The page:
Referring to the spiritually transformed nature of discipleship, Johannes Verkuyl asserted, “To become a disciple of Jesus involves sharing with him his death and joining him on the march to the final disclosure of his messianic reign.” In Christ’s teaching from the mountain, discipleship is not presented as a production line or methodology designed primarily to initiate an exponential growth of God’s kingdom. Instead, His teachings unfold the view of what matters to God—an all-inclusive and sensitive response to human needs role-modelled by Jesus. Note the overwhelming attraction generated by Jesus’ ministry—Jesus, the champion of authentic spirituality. “Large crowds from Galilee, the Decapolis, Jerusalem, Judea and the region across the Jordan followed him” (Matthew 4:25).
The Inspirational Focus of Spiritual Discipleship
In 1894, Ellen White wrote in Sign of the Times an interesting reflection on “the progress to be made in the spiritual journey and many lessons to be learned from Christ, the Great Teacher.” Her description is fascinating and challenging. “Could our spiritual vision be opened, we should see that which would never be effaced from memory as long as last should last.”
What follows challenged my view of life and ministry. It challenged me to ask: “Am I spiritually blind that I do not see what matters to God?” Her words touched on the very essence of spiritual discipleship. “We should see souls bowed under oppression, loaded with grief, and pressed down as a cart beneath the sheaves, and ready to die in discouragement. We should see angels flying swiftly to aid the tempted ones who stand as on the brink of a precipice.” More so, she delineates the challenging view of God’s presence in action. “These souls are unable to help themselves and avoid the ruins that threaten them, but the angels of God are forcing the evil angels, and guiding the souls from the dangerous places, to plant their feet on a sure foundation.”
Is it conceivable that the frantic rush of producing discipling resources to devise ways of achieving success induces spiritual myopia that hinders us from seeing what God cares about?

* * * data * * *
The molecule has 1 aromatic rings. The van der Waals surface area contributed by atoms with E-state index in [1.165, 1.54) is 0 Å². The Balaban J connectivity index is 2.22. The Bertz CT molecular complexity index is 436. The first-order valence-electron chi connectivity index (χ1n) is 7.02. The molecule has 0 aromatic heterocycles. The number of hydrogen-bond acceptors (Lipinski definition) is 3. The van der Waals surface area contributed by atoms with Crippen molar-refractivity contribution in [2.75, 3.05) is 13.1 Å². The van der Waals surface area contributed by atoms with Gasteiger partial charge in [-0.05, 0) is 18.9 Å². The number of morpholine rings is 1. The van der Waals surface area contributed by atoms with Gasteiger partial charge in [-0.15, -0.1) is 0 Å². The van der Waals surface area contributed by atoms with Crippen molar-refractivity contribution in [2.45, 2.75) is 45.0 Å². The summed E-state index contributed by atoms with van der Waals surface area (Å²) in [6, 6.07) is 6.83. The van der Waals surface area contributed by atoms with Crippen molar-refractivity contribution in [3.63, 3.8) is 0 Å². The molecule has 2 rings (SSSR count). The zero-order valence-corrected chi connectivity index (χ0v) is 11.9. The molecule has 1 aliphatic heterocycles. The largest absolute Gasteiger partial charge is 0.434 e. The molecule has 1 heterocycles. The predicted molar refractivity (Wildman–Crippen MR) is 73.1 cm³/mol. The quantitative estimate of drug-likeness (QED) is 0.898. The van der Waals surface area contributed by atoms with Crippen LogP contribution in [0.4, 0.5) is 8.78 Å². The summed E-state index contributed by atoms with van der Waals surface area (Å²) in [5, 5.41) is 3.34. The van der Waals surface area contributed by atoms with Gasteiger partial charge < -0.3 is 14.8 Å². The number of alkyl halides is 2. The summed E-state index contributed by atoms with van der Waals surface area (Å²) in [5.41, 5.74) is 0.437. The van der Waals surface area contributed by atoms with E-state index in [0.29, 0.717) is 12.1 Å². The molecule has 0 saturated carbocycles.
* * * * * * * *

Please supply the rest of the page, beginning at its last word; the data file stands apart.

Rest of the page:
Perhaps it is time to climb the mountain to catch a gestalt of human suffering, injustice, abuse, and enslavement—the real world. Perhaps it is time for the church to reflect on itself to recapture the passion of spiritually authentic discipleship that touches the brokenness of human life with the inspiring presence of God (Matthew 6: 25–34), and Jesus, the champion of spiritual authenticity and healing.
John Skrzypaszek, DMin, a retired director of the Ellen White/Seventh-day Adventist Research Centre, is an adjunct senior lecturer at Avondale University College, Coranboong, NSW, Australia. Polish by birth, John takes a keen interest in heritage, spirituality, and identity studies. He is married to Brenda and has two sons Raphael and Luke. Email him at: [email protected]
 Richard N. Wolman, Thinking with Your Soul: Spiritual Intelligence and Why it Matters (New York: NYL Harmony Books, 2001), 21.
 Juliette Lee, “Why I am More Spiritual than Religious,” Spectrum (May 15, 2017).
 David Bosch, Transforming Mission: Paradigm Shift in Theology of Mission (Maryknoll, NY: Orbis Books, 1995), 66.
 Millard Erickson, Christian Theology (Grand Rapids, MI: Baker House), 1226.
 George Eldon Ladd, “The Gospel of the Kingdom.” In Perspectives in the World Christian Movement, edited by Ralph D. Winter and Steven C. Hawthorne, A-69. Pasadena, CA: William Carey Library, 1922.
 Johannes Verkuyl, “The Biblical Foundation for the Worldwide Mission Mandate.” In Perspectives in the World Christian Movement, edited by Ralph D. Winter and Steven C. Hawthorne, A-62. Pasadena, CA: William Carey Library, 1922.
 Ellen White, “To Abide in Christ the Will Must Be Surrendered,” Signs of the Times 20, no. 51 (October 29, 1894): 3.